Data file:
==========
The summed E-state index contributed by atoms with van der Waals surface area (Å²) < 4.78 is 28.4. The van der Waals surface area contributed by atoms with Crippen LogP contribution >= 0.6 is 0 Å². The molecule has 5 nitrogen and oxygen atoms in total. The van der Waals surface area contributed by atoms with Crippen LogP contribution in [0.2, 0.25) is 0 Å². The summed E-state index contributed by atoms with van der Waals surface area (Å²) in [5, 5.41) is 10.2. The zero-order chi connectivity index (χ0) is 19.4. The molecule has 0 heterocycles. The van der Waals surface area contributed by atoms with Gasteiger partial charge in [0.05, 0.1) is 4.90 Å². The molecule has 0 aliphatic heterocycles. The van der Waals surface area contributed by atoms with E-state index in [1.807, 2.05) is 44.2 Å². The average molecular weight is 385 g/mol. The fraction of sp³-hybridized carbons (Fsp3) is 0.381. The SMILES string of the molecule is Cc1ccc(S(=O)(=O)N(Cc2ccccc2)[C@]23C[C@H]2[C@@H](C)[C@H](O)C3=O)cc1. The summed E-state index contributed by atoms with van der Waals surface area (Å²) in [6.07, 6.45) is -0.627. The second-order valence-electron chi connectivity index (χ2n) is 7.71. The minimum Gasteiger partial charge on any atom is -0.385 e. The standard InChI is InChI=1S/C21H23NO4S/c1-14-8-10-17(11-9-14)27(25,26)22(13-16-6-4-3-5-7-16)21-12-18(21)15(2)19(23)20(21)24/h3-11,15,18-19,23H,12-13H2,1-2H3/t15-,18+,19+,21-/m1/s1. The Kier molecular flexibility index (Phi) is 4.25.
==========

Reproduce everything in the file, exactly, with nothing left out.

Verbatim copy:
The summed E-state index contributed by atoms with van der Waals surface area (Å²) < 4.78 is 28.4. The van der Waals surface area contributed by atoms with Crippen LogP contribution >= 0.6 is 0 Å². The molecule has 5 nitrogen and oxygen atoms in total. The van der Waals surface area contributed by atoms with Crippen LogP contribution in [0.2, 0.25) is 0 Å². The summed E-state index contributed by atoms with van der Waals surface area (Å²) in [5, 5.41) is 10.2. The zero-order chi connectivity index (χ0) is 19.4. The molecule has 0 heterocycles. The van der Waals surface area contributed by atoms with Gasteiger partial charge in [0.05, 0.1) is 4.90 Å². The molecule has 0 aliphatic heterocycles. The van der Waals surface area contributed by atoms with E-state index in [1.807, 2.05) is 44.2 Å². The average molecular weight is 385 g/mol. The fraction of sp³-hybridized carbons (Fsp3) is 0.381. The SMILES string of the molecule is Cc1ccc(S(=O)(=O)N(Cc2ccccc2)[C@]23C[C@H]2[C@@H](C)[C@H](O)C3=O)cc1. The summed E-state index contributed by atoms with van der Waals surface area (Å²) in [6.07, 6.45) is -0.627. The second-order valence-electron chi connectivity index (χ2n) is 7.71. The minimum Gasteiger partial charge on any atom is -0.385 e. The standard InChI is InChI=1S/C21H23NO4S/c1-14-8-10-17(11-9-14)27(25,26)22(13-16-6-4-3-5-7-16)21-12-18(21)15(2)19(23)20(21)24/h3-11,15,18-19,23H,12-13H2,1-2H3/t15-,18+,19+,21-/m1/s1. The Kier molecular flexibility index (Phi) is 4.25.